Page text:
Character and Origin of Climax-Type Molybdenum Deposits
W. H. White, A. A. Bookstrom, R. J. Kamilli, M. W. Ganster, R. P. Smith, D. E. Ranta, R. C. Steininger, 1981. "Character and Origin of Climax-Type Molybdenum Deposits", Seventy-Fifth Anniversary Volume, Brian J. Skinner
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Porphyry molybdenum deposits are spatially, temporally, and genetically associated with porphyritic intrusions of quartz monzonite to high silica, alkali-rich granite composition. Most molybdenum is in quartz-molybdenite veinlets that are part of an intrusion-centered stockwork of veinlets. Associated minerals are pyrite and fluorite. Recoverable to geochemically anomalous tungsten, tin, copper, lead, and zinc commonly occur marginally and/or peripherally to the molybdenum ore.
Stockwork deposits associated with intrusions of high silica, alkali-rich rhyolite, and granite porphyry are herein recognized as a distinct class, referred to as “Climax type.” These deposits generally are dome shaped, with each deposit centered on an intrusive cupola, such that the molybdenite zone mimics the shape of, and commonly straddles, the igneous contact. The Climax (Ceresco, Upper, and Lower orebodies), Red Mountain (Urad and Henderson orebodies), and Mount Emmons-Redwell deposits are composite Climax-type systems that formed by multiple pulses of intrusion and mineralization.
Host rocks of Climax-type intrusions typically are warped, attenuated, domed, and fractured. Steeply dipping radial and concentric dikes, veins, faults, and joints indicate vertical orientation of the maximum principal stress during forceful emplacement of magmatic cupolas. Sparse inclusions of host rocks near contacts indicate magmatic stoping. Discontinuous stockwork veinlets resulted from forces generated by hydrothermal fluids that evolved from the magmas. Gently outward-dipping concentric veins and faults probably formed during cooling and contraction of intrusive cupolas.
Climax-type rocks are silica rich, aluminous, calcium poor, and alkali rich, with K2O > Na2O. Essential minerals are quartz, potassic feldspar, and albite. Accessory minerals include fluorine-bearing biotite, fluorite, fluorine-rich topaz, spessartine, zircon, ilmenorutile, rutile, columbite, brannerite, uraninite, thorite, monazite, fluocerite, apatite, xenotime, aeschynite, and euxenite.
Numerous textural features in Climax-type intrusions suggest that ore-forming fluids ex-solved directly from crystallizing magmas. Rhythmic quartz layers in porphyry indicate high water pressure and episodic build-up and release of volatiles. Replacement of albite pheno-crysts by nearly pure orthoclase in a groundmass containing albite suggests the presence of a separate hydrothermal fluid before formation of the groundmass. Zones of micrographic textures indicate areas of hydrothermal fluid accumulation prior to overpressure relief and release of the fluid. Aplitic groundmass textures suggest pressure quenching. Veins near igneous contacts commonly have both igneous and hydrothermal characteristics.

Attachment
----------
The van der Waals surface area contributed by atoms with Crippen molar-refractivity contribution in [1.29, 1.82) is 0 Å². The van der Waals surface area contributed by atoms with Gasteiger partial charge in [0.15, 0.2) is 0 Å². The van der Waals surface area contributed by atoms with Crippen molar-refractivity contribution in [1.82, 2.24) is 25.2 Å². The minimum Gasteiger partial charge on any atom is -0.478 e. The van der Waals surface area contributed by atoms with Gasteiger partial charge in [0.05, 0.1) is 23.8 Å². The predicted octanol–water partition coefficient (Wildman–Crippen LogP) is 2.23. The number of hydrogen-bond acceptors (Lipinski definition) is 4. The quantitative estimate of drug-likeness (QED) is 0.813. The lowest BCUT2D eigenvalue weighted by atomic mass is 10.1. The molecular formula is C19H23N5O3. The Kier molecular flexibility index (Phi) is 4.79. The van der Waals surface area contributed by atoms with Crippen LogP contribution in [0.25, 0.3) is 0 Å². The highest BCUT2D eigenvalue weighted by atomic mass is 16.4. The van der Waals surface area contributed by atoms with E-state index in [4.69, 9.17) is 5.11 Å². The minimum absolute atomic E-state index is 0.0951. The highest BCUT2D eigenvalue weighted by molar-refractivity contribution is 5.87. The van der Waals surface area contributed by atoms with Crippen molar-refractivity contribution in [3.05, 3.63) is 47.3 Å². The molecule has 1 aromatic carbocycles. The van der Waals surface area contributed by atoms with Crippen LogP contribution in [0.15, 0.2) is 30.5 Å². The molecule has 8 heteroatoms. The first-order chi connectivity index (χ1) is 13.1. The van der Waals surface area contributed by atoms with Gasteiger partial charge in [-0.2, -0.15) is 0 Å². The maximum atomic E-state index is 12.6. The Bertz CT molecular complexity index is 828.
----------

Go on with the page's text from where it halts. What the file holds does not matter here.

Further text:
Fluid inclusions from the Henderson mine that contain as much as 65 wt percent NaCl suggest that molybdenite mineralization formed at temperatures above 500°C, probably between 500° and 650°C. Consideration of phase equilibria in fluid inclusions indicates overpressures 150 to 250 bars greater than lithostatic pressure during mineralization. These overpressures probably caused the stockwork fracturing.
Hydrothermal alteration is best recorded at Red Mountain. Five major pervasive rock alteration zones include the potassium feldspar zone, quartz-sericite-pyrite zone, upper and lower argillic zones, and the propylitic zone. Five additional zones of less areal extent include the vein silica zone, pervasive silica zone, magnetite-topaz zone, greisen zone, and garnet zone.
Strontium and lead isotope data and trace element concentrations in Climax-type systems suggest that Climax-type igneous rocks represent extreme differentiates of parent magmas which formed by fractional partial melting of mafic- to intermediate-composition materials in the lithospheric mantle and lower crust, and that upper crustal rocks were not significantly involved in the generation or evolution of Climax-type magmas and ore leads. Age determinations, structural observations, and plate tectonic reasoning suggest that the Climax-type magmas of Colorado formed during a relatively atectonic transition, after subduction-related calc-alkaline igneous activity but before extension-related normal faulting and without or before known local basaltic volcanism.
The high concentrations of silica, alkalis, and Rb in Climax-type rocks, coupled with the low concentrations of Ca, Sr, and Ba, suggest fractional crystallization of plagioclase and potassic feldspar. This, together with gravitational crystal-liquid separation, probably was the dominant differentiation mechanism in the deep crustal environment. The high inferred concentrations of water, F, Mo, W, Sr, U, Th, and Nb in Climax-type magmas suggest upward enrichment of these constituents by convection-driven thermogravitational diffusion (Hildreth, 1979), a process which probably became dominant as magma columns traversed steepening thermal gradients in progressively shallower environments.
At depths between 2,000 and 10,000 ft, particularly volatile and molybdenum-enriched magma cupolas forcefully expelled ore-forming fluids. This caused stockwork fracturing of host rocks and pressure quenching of aplitic cupolas. Fracture filling by quartz, molybdenite, pyrite, fluorite, topaz, and/or huebnerite formed the orebodies.
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